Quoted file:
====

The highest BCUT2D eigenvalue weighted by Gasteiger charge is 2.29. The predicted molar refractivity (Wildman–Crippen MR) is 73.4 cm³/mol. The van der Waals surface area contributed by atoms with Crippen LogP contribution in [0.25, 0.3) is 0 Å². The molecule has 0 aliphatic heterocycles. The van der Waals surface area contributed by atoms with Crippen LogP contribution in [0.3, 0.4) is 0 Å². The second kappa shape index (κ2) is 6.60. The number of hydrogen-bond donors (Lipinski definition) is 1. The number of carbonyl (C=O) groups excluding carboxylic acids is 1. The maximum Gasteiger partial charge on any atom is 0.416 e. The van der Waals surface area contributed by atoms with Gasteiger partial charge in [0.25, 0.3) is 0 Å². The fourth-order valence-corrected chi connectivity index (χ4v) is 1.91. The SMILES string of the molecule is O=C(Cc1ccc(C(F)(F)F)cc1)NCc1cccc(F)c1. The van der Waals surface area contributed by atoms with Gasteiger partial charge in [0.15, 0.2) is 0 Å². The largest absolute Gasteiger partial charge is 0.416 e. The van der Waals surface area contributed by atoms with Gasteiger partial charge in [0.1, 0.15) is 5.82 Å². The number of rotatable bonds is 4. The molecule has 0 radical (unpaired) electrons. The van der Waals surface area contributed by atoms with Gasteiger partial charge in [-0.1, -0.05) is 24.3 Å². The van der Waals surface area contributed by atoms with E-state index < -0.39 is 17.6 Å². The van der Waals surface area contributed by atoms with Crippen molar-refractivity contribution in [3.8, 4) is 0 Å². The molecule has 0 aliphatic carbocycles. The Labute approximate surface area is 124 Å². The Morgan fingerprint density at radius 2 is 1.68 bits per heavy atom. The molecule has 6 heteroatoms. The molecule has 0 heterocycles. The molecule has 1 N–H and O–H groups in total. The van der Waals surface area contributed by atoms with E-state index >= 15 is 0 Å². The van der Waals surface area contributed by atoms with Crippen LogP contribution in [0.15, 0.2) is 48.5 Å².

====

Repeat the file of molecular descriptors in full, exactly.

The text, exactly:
The highest BCUT2D eigenvalue weighted by Gasteiger charge is 2.29. The predicted molar refractivity (Wildman–Crippen MR) is 73.4 cm³/mol. The van der Waals surface area contributed by atoms with Crippen LogP contribution in [0.25, 0.3) is 0 Å². The molecule has 0 aliphatic heterocycles. The van der Waals surface area contributed by atoms with Crippen LogP contribution in [0.3, 0.4) is 0 Å². The second kappa shape index (κ2) is 6.60. The number of hydrogen-bond donors (Lipinski definition) is 1. The number of carbonyl (C=O) groups excluding carboxylic acids is 1. The maximum Gasteiger partial charge on any atom is 0.416 e. The van der Waals surface area contributed by atoms with Gasteiger partial charge in [0.25, 0.3) is 0 Å². The fourth-order valence-corrected chi connectivity index (χ4v) is 1.91. The SMILES string of the molecule is O=C(Cc1ccc(C(F)(F)F)cc1)NCc1cccc(F)c1. The van der Waals surface area contributed by atoms with Gasteiger partial charge in [0.15, 0.2) is 0 Å². The largest absolute Gasteiger partial charge is 0.416 e. The van der Waals surface area contributed by atoms with Gasteiger partial charge in [0.1, 0.15) is 5.82 Å². The number of rotatable bonds is 4. The molecule has 0 radical (unpaired) electrons. The van der Waals surface area contributed by atoms with Gasteiger partial charge in [-0.1, -0.05) is 24.3 Å². The van der Waals surface area contributed by atoms with E-state index < -0.39 is 17.6 Å². The van der Waals surface area contributed by atoms with Crippen molar-refractivity contribution in [3.8, 4) is 0 Å². The molecule has 0 aliphatic carbocycles. The Labute approximate surface area is 124 Å². The Morgan fingerprint density at radius 2 is 1.68 bits per heavy atom. The molecule has 6 heteroatoms. The molecule has 0 heterocycles. The molecule has 1 N–H and O–H groups in total. The van der Waals surface area contributed by atoms with E-state index >= 15 is 0 Å². The van der Waals surface area contributed by atoms with Crippen LogP contribution in [0.15, 0.2) is 48.5 Å².